(ORDO NEWS) — For the first time, American physicists have obtained a controllable state of an ultracold molecular quantum gas, which can have many practical applications – from ultra-precise measurements to quantum computing. The research results are published in the journal Nature.
In the classical sense, gas consists of a large number of chaotically moving particles. When the gas cools down to near absolute zero, the molecules stop behaving like particles and take on the properties of waves that overlap. This state is called quantum gas, and the temperature of transition of a molecular gas to a quantum state is called the degeneracy temperature.
The properties of a quantum gas depend on the degree of its degeneracy, when gas molecules, as particles, repel each other, but interact at large distances due to their overlapping waves, electric dipole moments, and other characteristics.
Researchers at JILA, a joint institution of the US National Institute of Standards and Technology (NIST) and the University of Colorado at Boulder, have developed tools to “turn on” the state of ultracold molecular quantum gas and control long-range intermolecular interactions.
Ultracold quantum gases can potentially find application in devices for ultra-precise measurements, for modeling extreme states of matter, creating quantum many-particle systems, and in quantum computing.
According to the authors, a new scheme for pushing a molecular gas to its lowest energy state, called quantum degeneracy, in which chemical reactions that destroy molecules are suppressed, will allow the study of exotic quantum states in which all molecules interact with each other.
“Remote interactions between molecules could give rise to exotic quantum physics and new control in quantum information science,” study director Jun Ye of JILA said in a NIST press release. “However, until now, no one has figured out how to” turn it on. ” these remote interactions in massive gas.”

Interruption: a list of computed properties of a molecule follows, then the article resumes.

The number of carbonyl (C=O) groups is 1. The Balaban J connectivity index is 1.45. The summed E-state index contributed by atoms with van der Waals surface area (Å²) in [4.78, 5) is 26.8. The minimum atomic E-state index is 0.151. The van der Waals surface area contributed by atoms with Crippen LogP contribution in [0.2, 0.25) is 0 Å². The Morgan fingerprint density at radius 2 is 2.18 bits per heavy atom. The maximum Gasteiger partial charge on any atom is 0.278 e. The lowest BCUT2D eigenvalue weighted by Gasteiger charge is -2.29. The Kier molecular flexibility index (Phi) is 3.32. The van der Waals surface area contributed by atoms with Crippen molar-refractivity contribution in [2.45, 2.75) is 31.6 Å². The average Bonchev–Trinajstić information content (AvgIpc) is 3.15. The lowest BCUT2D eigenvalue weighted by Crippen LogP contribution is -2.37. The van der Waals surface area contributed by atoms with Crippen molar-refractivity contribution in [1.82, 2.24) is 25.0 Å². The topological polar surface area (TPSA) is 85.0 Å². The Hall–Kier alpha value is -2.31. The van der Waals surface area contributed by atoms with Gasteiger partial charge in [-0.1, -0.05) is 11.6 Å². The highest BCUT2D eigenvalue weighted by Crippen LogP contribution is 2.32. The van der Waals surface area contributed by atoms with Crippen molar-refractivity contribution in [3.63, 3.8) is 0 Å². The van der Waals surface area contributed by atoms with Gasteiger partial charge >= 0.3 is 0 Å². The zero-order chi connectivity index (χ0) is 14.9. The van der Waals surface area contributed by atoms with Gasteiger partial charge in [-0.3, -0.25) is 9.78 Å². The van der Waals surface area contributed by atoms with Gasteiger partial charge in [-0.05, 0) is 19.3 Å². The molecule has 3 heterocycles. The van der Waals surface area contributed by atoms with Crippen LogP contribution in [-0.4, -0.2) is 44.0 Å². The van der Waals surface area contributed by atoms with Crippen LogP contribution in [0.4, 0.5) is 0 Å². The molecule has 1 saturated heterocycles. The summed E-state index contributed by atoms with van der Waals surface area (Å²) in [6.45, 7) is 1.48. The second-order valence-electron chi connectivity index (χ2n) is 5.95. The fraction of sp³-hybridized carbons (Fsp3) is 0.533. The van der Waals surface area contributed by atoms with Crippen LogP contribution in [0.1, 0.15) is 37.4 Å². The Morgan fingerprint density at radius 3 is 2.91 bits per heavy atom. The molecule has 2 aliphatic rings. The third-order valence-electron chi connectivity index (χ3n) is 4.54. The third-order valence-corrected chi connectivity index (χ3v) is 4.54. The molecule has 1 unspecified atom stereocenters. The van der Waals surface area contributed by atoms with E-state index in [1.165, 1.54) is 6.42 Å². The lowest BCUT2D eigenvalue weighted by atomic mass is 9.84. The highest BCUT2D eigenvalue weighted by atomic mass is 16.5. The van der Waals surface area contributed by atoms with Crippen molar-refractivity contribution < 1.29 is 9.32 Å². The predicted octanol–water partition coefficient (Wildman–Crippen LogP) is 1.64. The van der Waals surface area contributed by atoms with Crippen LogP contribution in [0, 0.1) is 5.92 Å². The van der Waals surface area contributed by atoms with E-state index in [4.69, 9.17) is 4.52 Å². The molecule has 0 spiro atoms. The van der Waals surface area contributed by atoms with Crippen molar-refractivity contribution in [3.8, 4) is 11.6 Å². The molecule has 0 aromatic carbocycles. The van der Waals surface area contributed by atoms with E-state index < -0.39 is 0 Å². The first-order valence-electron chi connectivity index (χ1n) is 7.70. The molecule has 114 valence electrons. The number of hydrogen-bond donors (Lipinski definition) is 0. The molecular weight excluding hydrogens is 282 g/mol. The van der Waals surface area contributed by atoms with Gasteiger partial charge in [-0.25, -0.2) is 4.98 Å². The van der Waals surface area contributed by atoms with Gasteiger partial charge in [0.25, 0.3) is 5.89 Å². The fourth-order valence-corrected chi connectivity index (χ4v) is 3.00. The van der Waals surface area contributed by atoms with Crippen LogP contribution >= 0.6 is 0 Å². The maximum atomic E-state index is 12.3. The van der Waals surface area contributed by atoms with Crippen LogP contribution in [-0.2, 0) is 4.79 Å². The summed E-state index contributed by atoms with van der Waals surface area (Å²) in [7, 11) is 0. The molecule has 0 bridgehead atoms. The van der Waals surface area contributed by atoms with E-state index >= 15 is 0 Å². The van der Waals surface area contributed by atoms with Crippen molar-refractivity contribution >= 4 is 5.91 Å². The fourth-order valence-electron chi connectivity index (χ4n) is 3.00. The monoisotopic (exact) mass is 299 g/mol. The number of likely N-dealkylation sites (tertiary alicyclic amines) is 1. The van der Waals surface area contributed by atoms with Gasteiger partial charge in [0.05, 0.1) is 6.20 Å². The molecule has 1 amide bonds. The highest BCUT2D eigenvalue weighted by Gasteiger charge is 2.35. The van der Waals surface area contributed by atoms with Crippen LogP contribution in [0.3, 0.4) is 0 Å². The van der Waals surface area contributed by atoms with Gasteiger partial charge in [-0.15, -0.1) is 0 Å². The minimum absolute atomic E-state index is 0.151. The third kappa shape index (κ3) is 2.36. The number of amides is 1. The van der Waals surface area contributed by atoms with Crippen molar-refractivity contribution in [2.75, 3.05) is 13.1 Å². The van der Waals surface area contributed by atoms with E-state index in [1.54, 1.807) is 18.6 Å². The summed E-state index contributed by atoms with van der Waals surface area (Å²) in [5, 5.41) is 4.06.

“Now that has all changed. Our work has shown for the first time that you can use an electric field to control molecular interactions, and then continue cooling and start studying collective physics in which all the molecules are connected to each other,” Ye continues.
Scientists have long tried to learn how to control ultracold molecules in the same way they control atoms, using the polarity of the molecules, that is, the counteraction of electrical charges. But it was possible only now.
The researchers created at a temperature of 250 nanokelvin – just above absolute zero – a dense gas of about twenty thousand dipole molecules of potassium-rubidium, which in an electric field behave like tiny magnets, due to the fact that the rubidium atoms have a positive charge, and the potassium atom – negative.
To obtain such molecules, the authors loaded a mixture of gas atoms into a vertical stack of thin plate-like laser light traps called an optical lattice. The atoms were held vertically between the lattice plates. The researchers then used magnetic fields and lasers to link pairs of atoms into molecules.
Then, by placing a molecular cloud at the center of a new six-electrode assembly formed by two glass plates and four tungsten rods, the researchers created an adjustable electric field.
This environment ensured efficient evaporative cooling of the gas to a temperature below the onset of quantum degeneracy. The cooling process removed the hottest molecules from the lattice trap and allowed the remaining molecules to adapt to lower temperatures through elastic collisions.
Slowly turning on the horizontal electric field for hundreds of milliseconds reduced the trap force in one direction long enough for the hot molecules to fly out and the remaining molecules to cool. At the end of this process, the molecules returned to their most stable state, but now in a denser gas.
The authors note that the method developed by them can be used to obtain ultracold quantum gases, which also consist of other polar molecules.
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